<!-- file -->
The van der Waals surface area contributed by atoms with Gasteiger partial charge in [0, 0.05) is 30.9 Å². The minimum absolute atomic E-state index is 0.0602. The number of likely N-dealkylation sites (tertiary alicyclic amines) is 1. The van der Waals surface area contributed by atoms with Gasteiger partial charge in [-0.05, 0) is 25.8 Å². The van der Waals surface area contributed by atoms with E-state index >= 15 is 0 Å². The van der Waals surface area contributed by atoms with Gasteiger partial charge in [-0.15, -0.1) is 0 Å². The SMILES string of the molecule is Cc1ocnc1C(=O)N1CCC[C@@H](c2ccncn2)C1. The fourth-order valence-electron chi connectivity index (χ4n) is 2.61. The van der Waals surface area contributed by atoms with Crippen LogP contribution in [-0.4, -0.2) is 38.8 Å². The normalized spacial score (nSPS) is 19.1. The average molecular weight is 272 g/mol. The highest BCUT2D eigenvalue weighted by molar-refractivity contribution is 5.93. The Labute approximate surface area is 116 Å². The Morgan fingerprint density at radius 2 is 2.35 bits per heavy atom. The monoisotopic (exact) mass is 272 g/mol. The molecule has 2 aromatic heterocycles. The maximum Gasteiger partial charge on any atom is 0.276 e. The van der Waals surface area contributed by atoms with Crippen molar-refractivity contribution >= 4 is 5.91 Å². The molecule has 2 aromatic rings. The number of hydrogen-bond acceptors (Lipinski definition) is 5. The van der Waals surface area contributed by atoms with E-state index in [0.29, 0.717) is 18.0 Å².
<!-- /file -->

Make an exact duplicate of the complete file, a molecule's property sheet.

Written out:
The van der Waals surface area contributed by atoms with Gasteiger partial charge in [0, 0.05) is 30.9 Å². The minimum absolute atomic E-state index is 0.0602. The number of likely N-dealkylation sites (tertiary alicyclic amines) is 1. The van der Waals surface area contributed by atoms with Gasteiger partial charge in [-0.05, 0) is 25.8 Å². The van der Waals surface area contributed by atoms with E-state index >= 15 is 0 Å². The van der Waals surface area contributed by atoms with Gasteiger partial charge in [-0.15, -0.1) is 0 Å². The SMILES string of the molecule is Cc1ocnc1C(=O)N1CCC[C@@H](c2ccncn2)C1. The fourth-order valence-electron chi connectivity index (χ4n) is 2.61. The van der Waals surface area contributed by atoms with Crippen LogP contribution in [-0.4, -0.2) is 38.8 Å². The normalized spacial score (nSPS) is 19.1. The average molecular weight is 272 g/mol. The highest BCUT2D eigenvalue weighted by molar-refractivity contribution is 5.93. The Labute approximate surface area is 116 Å². The Morgan fingerprint density at radius 2 is 2.35 bits per heavy atom. The monoisotopic (exact) mass is 272 g/mol. The molecule has 2 aromatic heterocycles. The maximum Gasteiger partial charge on any atom is 0.276 e. The van der Waals surface area contributed by atoms with Crippen molar-refractivity contribution >= 4 is 5.91 Å². The molecule has 2 aromatic rings. The number of hydrogen-bond acceptors (Lipinski definition) is 5. The van der Waals surface area contributed by atoms with E-state index in [0.29, 0.717) is 18.0 Å².